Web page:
We are makers of meaning. Without meaning, life is shallow and hollow. Without it, we become heartless and soulless automata. Eventually, we literally dry up, wilt and die like an uncared for plant. Immediately here, we have the makings of a good metaphor – living a good life is, in a certain sense, gardening for the soul. This is a metaphor suggested by Carl Ransom Rogers in his Person-Centred Therapy (PCT).
In a major sense, too, our opening metaphor here, namely gardening for the soul, suggests a firm connection with nature. And, further, this is one of modern and post-modern humanity’s greatest faults. Not alone do we lack a real connection or relationship with the earth and its goods, but we destroy them with impunity. Even worse, the acquisitive and capitalist cultures we are born into allow us to be virtually indifferent to the earth and its bounty. Sadly, we meet many people who are unaware of the destruction we are doing to the bountiful planet on which we live.
Maybe at this juncture in the history of humankind, when we are in the midst of the worst economic crisis we have ever witnessed, we are ready for a wake-up call. Perhaps, greed and rapacity have shown us their worst results – corruption, bankruptcy, selfishness, and a sheer lack of appreciation for things of the spirit or the soul, for values other than those linked to financial profit at all costs.
But, any of us who are idealists, who believe that something else is needed over and above rapacious capitalism for the redemption of humankind, are often left totally disillusioned. In this side of the developed world – Europe – it would seem to this economically ignorant commentator that the powers that be, namely Germany and France don’t really want to help the rest of Europe in solidarity. Rather, they prefer to self-righteously preach about unfettered over-spending by smaller countries and lack of regulation, and not a word about their own unfettered over-lending. There is not much solidarity in squeezing the last penny from some of the poorest nations who in turn are squeezing their own poorest citizens.
This is no political qua political post, dear reader. It is, perhaps, political qua spiritual, as all spiritual stances have political and financial consequences. Humankind has lost its way as all spiritual values are being lessened and eroded in the name of the mighty euro or indeed the mighty dollar or whatever the ascendant currency might be. What, then, are these values, the decrease of which, I lament here? Let me try to list them in no specific order:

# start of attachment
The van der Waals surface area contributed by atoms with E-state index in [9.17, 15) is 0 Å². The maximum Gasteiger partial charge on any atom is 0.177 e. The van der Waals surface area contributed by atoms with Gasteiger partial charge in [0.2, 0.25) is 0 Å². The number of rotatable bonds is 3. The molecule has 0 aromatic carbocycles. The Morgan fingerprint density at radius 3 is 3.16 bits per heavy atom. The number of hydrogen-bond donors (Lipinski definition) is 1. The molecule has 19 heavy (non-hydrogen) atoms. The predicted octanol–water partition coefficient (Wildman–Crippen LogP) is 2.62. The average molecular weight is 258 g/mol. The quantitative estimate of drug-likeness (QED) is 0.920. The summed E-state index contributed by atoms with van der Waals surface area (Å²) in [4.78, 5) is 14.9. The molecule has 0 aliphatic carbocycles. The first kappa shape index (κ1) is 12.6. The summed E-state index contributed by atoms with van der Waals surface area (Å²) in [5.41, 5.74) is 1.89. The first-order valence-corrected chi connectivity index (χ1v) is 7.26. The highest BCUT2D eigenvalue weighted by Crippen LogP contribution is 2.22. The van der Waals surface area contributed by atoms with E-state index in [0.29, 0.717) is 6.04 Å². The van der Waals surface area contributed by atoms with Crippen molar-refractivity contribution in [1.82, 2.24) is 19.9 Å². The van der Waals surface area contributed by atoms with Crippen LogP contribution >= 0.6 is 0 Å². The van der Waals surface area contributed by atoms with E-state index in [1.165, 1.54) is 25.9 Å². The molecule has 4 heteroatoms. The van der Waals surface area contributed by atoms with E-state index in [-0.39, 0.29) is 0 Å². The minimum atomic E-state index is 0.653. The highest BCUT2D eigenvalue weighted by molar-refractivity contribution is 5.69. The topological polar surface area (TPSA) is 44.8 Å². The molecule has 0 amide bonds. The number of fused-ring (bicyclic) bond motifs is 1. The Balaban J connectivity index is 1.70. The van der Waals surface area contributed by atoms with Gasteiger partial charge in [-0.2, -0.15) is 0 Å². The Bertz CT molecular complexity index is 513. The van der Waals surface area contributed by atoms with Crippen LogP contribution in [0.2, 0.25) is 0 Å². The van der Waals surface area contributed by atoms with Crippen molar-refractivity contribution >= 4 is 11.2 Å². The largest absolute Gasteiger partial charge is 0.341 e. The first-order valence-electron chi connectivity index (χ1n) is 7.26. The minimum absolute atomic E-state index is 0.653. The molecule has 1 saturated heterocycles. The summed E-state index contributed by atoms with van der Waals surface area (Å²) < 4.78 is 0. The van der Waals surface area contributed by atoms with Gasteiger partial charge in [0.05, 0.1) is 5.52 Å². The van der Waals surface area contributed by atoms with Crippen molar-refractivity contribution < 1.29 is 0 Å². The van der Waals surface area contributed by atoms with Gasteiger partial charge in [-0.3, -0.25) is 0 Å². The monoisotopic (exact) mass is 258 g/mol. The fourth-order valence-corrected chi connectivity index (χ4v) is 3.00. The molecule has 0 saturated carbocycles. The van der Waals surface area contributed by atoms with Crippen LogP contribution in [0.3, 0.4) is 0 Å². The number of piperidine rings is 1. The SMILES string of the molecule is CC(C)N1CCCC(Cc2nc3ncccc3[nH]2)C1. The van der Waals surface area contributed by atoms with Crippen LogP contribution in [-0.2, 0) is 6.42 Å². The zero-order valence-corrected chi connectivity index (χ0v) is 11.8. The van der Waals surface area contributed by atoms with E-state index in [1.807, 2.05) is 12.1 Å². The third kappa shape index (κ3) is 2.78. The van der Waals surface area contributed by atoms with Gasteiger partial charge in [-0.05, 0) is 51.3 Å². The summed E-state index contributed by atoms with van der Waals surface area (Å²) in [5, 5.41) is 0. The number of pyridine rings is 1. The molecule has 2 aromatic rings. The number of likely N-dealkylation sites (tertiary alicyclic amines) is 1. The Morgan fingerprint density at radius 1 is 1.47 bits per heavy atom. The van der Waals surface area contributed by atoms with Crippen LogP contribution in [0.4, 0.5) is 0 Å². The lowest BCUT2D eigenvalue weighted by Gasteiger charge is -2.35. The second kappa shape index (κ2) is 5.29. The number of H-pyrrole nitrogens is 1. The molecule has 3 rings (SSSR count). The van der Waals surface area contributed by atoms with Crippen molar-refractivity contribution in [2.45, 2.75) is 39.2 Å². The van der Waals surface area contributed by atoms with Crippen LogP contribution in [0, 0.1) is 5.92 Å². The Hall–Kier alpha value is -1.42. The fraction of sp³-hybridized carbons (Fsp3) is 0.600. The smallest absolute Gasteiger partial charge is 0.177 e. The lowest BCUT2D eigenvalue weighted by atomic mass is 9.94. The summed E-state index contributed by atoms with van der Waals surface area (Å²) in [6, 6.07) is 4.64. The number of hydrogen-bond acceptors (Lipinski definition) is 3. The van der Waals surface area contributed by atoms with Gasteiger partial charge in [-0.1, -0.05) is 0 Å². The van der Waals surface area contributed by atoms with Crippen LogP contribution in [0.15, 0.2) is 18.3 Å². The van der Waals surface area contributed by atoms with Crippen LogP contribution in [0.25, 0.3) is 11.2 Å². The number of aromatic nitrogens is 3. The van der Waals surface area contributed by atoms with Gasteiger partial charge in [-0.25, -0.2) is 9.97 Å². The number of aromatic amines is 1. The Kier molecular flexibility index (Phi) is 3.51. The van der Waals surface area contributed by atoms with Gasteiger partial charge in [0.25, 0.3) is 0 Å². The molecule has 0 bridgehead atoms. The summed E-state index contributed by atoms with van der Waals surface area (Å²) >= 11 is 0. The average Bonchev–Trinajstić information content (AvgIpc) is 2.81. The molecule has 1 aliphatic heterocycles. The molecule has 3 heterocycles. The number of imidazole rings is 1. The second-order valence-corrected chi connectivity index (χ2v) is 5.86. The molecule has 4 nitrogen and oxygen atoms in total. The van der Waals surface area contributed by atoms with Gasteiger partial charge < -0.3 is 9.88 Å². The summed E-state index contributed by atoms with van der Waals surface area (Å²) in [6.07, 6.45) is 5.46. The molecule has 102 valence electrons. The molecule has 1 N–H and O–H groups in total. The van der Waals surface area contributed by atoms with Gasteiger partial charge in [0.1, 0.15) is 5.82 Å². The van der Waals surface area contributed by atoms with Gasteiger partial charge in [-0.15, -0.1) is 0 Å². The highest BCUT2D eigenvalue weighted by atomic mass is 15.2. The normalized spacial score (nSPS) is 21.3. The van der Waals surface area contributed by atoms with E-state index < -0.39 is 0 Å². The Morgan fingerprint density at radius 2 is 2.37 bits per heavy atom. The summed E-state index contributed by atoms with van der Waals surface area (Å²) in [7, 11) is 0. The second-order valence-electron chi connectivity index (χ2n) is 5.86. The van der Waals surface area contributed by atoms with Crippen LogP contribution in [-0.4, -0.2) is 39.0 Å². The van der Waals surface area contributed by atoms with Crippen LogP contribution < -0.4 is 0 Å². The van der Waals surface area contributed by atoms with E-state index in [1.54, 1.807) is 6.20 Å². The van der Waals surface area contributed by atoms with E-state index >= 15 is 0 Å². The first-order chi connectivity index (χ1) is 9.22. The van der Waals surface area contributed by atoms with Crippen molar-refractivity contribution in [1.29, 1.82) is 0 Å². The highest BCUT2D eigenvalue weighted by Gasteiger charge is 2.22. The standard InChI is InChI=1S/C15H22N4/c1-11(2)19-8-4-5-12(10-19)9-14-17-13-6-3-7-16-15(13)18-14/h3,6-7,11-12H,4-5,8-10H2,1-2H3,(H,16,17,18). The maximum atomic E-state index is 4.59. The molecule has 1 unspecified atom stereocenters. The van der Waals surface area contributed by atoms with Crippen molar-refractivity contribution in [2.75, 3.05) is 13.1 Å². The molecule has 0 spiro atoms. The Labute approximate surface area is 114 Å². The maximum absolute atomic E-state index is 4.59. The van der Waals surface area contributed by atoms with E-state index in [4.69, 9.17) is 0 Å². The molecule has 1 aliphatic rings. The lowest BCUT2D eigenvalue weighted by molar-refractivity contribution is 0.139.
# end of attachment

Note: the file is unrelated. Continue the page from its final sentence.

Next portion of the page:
- Connection with the earth. Call her Mother Earth or Gaia – see James Lovelock’s notion of Earth as one great organism. Notice the connection of all simple religions and spiritualities with the Earth as Mother or provider. In this regard reading the spirituality of the American Native Indians is very enriching. (Note to self: I must read more here.)
- Fostering creativity in all its incarnations: drawing, painting, writing, sculpting, composing music, singing, dancing, acting and so on and so forth. What do they tell us about humanity?
- The moral call – the call to fight for justice on our own doorstep as well as further afield.
- Asking questions like: Where does this moral call come from? Why behave in a just way? Where or who is the source of this moral call? Is there a source of Good, i.e., God? The present writer believes this is a very important question to discuss, though he is agnostic about the answer. He certainly has very few answers. But in the tradition of Socrates all questions, especially the hard ones must be put.
- What is friendship? What is love? Or again, in reference to the current financial crisis: What is SOLIDARITY? What is the common goal of humanity? In how far am I my brother’s keeper?
- What lessons have we learnt from the current worldwide DEPRESSION?
- What, essentially, have the traditions of the great world religions to teach us about our values as humans?
If we as humans are the makers of meaning, and the makers of values, then we had best be up and at it, and not leave the way clear for the empty philosophies of bureaucrats and capitalists, who, in the words of the great Irish litterateur Oscar Wilde, “know the price of everything and the value of nothing.”